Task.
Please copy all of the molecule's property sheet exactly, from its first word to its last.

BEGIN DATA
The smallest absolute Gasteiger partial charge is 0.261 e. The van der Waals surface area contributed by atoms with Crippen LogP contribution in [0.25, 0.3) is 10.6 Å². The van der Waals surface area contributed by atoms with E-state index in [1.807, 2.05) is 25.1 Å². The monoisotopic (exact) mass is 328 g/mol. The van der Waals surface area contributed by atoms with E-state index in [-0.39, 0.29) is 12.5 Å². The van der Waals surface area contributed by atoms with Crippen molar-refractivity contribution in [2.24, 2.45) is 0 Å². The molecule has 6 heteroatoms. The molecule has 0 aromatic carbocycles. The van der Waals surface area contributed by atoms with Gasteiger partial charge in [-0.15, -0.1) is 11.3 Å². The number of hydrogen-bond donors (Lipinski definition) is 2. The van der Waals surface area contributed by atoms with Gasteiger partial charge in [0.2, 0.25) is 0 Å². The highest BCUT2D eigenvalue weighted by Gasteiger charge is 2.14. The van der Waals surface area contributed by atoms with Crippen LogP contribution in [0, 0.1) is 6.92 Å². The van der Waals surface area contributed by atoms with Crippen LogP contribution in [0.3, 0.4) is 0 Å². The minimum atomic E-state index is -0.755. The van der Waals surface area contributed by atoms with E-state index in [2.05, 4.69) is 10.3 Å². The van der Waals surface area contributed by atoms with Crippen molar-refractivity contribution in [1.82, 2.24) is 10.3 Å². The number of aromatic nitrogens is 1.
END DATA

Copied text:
The smallest absolute Gasteiger partial charge is 0.261 e. The van der Waals surface area contributed by atoms with Crippen LogP contribution in [0.25, 0.3) is 10.6 Å². The van der Waals surface area contributed by atoms with E-state index in [1.807, 2.05) is 25.1 Å². The monoisotopic (exact) mass is 328 g/mol. The van der Waals surface area contributed by atoms with E-state index in [-0.39, 0.29) is 12.5 Å². The van der Waals surface area contributed by atoms with Crippen molar-refractivity contribution in [2.24, 2.45) is 0 Å². The molecule has 6 heteroatoms. The molecule has 0 aromatic carbocycles. The van der Waals surface area contributed by atoms with Gasteiger partial charge in [-0.15, -0.1) is 11.3 Å². The number of hydrogen-bond donors (Lipinski definition) is 2. The van der Waals surface area contributed by atoms with Gasteiger partial charge in [0.2, 0.25) is 0 Å². The highest BCUT2D eigenvalue weighted by Gasteiger charge is 2.14. The van der Waals surface area contributed by atoms with Crippen LogP contribution in [0, 0.1) is 6.92 Å². The van der Waals surface area contributed by atoms with Crippen LogP contribution in [0.3, 0.4) is 0 Å². The minimum atomic E-state index is -0.755. The van der Waals surface area contributed by atoms with E-state index in [2.05, 4.69) is 10.3 Å². The van der Waals surface area contributed by atoms with Crippen molar-refractivity contribution in [1.82, 2.24) is 10.3 Å². The number of aromatic nitrogens is 1.